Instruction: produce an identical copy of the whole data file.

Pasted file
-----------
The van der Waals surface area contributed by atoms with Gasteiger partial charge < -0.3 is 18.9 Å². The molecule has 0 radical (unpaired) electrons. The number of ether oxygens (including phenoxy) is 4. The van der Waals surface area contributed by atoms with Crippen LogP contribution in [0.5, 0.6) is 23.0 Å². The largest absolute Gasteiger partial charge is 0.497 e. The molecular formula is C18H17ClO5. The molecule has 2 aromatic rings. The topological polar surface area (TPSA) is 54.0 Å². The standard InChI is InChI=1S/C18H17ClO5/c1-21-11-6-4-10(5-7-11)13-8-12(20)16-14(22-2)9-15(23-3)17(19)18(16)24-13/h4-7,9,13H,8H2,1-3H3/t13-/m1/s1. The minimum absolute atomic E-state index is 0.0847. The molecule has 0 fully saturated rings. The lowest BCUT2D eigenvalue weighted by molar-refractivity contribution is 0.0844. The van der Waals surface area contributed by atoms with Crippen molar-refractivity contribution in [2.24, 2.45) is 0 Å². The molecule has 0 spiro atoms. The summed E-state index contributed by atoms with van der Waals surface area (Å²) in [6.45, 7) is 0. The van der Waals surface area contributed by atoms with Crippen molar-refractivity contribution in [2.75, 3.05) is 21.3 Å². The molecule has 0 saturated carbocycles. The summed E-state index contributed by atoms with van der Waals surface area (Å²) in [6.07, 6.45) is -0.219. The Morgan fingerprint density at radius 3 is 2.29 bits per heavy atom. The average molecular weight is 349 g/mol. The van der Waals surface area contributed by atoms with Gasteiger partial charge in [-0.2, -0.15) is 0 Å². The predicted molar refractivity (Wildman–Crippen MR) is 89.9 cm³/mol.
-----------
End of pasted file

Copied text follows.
The van der Waals surface area contributed by atoms with Gasteiger partial charge < -0.3 is 18.9 Å². The molecule has 0 radical (unpaired) electrons. The number of ether oxygens (including phenoxy) is 4. The van der Waals surface area contributed by atoms with Crippen LogP contribution in [0.5, 0.6) is 23.0 Å². The largest absolute Gasteiger partial charge is 0.497 e. The molecular formula is C18H17ClO5. The molecule has 2 aromatic rings. The topological polar surface area (TPSA) is 54.0 Å². The standard InChI is InChI=1S/C18H17ClO5/c1-21-11-6-4-10(5-7-11)13-8-12(20)16-14(22-2)9-15(23-3)17(19)18(16)24-13/h4-7,9,13H,8H2,1-3H3/t13-/m1/s1. The minimum absolute atomic E-state index is 0.0847. The molecule has 0 fully saturated rings. The lowest BCUT2D eigenvalue weighted by molar-refractivity contribution is 0.0844. The van der Waals surface area contributed by atoms with Crippen molar-refractivity contribution in [2.24, 2.45) is 0 Å². The molecule has 0 spiro atoms. The summed E-state index contributed by atoms with van der Waals surface area (Å²) in [6.45, 7) is 0. The van der Waals surface area contributed by atoms with Crippen molar-refractivity contribution in [2.75, 3.05) is 21.3 Å². The molecule has 0 saturated carbocycles. The summed E-state index contributed by atoms with van der Waals surface area (Å²) in [6.07, 6.45) is -0.219. The Morgan fingerprint density at radius 3 is 2.29 bits per heavy atom. The average molecular weight is 349 g/mol. The van der Waals surface area contributed by atoms with Gasteiger partial charge in [-0.2, -0.15) is 0 Å². The predicted molar refractivity (Wildman–Crippen MR) is 89.9 cm³/mol.